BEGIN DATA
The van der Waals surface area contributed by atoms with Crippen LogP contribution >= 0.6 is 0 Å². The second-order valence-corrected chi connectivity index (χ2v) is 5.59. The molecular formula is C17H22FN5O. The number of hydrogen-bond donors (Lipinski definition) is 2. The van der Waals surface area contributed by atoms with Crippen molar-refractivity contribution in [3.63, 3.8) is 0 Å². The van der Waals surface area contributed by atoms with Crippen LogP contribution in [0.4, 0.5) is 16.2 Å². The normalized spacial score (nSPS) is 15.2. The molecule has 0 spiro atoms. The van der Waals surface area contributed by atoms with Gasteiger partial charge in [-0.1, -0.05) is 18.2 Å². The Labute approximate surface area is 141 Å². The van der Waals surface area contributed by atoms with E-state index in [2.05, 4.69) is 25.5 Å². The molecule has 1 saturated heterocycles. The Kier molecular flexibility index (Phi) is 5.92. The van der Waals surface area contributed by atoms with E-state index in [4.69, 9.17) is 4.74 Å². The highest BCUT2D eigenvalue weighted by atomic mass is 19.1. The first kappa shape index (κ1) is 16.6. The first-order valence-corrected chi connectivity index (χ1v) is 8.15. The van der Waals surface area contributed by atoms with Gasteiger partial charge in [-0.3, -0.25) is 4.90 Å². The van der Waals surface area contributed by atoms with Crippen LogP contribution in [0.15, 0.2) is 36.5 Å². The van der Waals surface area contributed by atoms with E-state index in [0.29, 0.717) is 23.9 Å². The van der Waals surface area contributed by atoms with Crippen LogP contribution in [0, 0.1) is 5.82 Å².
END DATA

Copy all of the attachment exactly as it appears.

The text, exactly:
The van der Waals surface area contributed by atoms with Crippen LogP contribution >= 0.6 is 0 Å². The second-order valence-corrected chi connectivity index (χ2v) is 5.59. The molecular formula is C17H22FN5O. The number of hydrogen-bond donors (Lipinski definition) is 2. The van der Waals surface area contributed by atoms with Crippen molar-refractivity contribution in [3.63, 3.8) is 0 Å². The van der Waals surface area contributed by atoms with Crippen LogP contribution in [0.4, 0.5) is 16.2 Å². The normalized spacial score (nSPS) is 15.2. The molecule has 0 spiro atoms. The van der Waals surface area contributed by atoms with Gasteiger partial charge in [-0.1, -0.05) is 18.2 Å². The Labute approximate surface area is 141 Å². The van der Waals surface area contributed by atoms with E-state index in [2.05, 4.69) is 25.5 Å². The molecule has 1 saturated heterocycles. The Kier molecular flexibility index (Phi) is 5.92. The van der Waals surface area contributed by atoms with E-state index in [4.69, 9.17) is 4.74 Å². The highest BCUT2D eigenvalue weighted by atomic mass is 19.1. The first kappa shape index (κ1) is 16.6. The first-order valence-corrected chi connectivity index (χ1v) is 8.15. The van der Waals surface area contributed by atoms with Gasteiger partial charge in [-0.3, -0.25) is 4.90 Å². The van der Waals surface area contributed by atoms with Crippen LogP contribution in [0.15, 0.2) is 36.5 Å². The van der Waals surface area contributed by atoms with E-state index in [0.29, 0.717) is 23.9 Å². The van der Waals surface area contributed by atoms with Crippen LogP contribution in [0, 0.1) is 5.82 Å².